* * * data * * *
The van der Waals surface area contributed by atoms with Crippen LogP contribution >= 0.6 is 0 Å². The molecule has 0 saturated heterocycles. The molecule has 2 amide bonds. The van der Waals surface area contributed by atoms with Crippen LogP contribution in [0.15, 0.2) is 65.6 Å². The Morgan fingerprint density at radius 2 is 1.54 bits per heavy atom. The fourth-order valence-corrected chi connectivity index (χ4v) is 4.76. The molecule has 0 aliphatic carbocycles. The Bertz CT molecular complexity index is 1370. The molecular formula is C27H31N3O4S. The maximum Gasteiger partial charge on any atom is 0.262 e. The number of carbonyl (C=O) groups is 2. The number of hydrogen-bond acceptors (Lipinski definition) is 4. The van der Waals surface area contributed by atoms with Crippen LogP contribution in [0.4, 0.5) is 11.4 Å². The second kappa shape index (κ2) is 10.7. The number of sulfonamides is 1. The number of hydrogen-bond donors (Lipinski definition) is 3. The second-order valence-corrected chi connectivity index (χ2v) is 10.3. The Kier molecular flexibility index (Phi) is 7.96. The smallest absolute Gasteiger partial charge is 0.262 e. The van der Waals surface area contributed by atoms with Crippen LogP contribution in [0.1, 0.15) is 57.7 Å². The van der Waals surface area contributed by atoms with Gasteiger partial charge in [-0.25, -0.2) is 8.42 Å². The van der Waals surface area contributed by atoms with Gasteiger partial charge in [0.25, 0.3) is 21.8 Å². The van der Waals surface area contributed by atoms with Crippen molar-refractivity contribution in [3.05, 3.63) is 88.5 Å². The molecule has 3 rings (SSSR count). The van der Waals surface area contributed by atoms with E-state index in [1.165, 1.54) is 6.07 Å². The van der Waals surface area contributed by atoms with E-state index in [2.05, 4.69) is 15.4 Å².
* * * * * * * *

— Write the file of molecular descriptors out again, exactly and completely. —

The van der Waals surface area contributed by atoms with Crippen LogP contribution >= 0.6 is 0 Å². The molecule has 0 saturated heterocycles. The molecule has 2 amide bonds. The van der Waals surface area contributed by atoms with Crippen LogP contribution in [0.15, 0.2) is 65.6 Å². The Morgan fingerprint density at radius 2 is 1.54 bits per heavy atom. The fourth-order valence-corrected chi connectivity index (χ4v) is 4.76. The molecule has 0 aliphatic carbocycles. The Bertz CT molecular complexity index is 1370. The molecular formula is C27H31N3O4S. The maximum Gasteiger partial charge on any atom is 0.262 e. The number of carbonyl (C=O) groups is 2. The number of hydrogen-bond acceptors (Lipinski definition) is 4. The van der Waals surface area contributed by atoms with Crippen LogP contribution in [0.4, 0.5) is 11.4 Å². The second kappa shape index (κ2) is 10.7. The number of sulfonamides is 1. The number of hydrogen-bond donors (Lipinski definition) is 3. The second-order valence-corrected chi connectivity index (χ2v) is 10.3. The Kier molecular flexibility index (Phi) is 7.96. The smallest absolute Gasteiger partial charge is 0.262 e. The van der Waals surface area contributed by atoms with Crippen LogP contribution in [0.1, 0.15) is 57.7 Å². The van der Waals surface area contributed by atoms with Gasteiger partial charge in [-0.25, -0.2) is 8.42 Å². The van der Waals surface area contributed by atoms with Gasteiger partial charge in [0.25, 0.3) is 21.8 Å². The van der Waals surface area contributed by atoms with Crippen molar-refractivity contribution in [3.05, 3.63) is 88.5 Å². The molecule has 3 rings (SSSR count). The van der Waals surface area contributed by atoms with E-state index in [1.165, 1.54) is 6.07 Å². The van der Waals surface area contributed by atoms with E-state index in [2.05, 4.69) is 15.4 Å².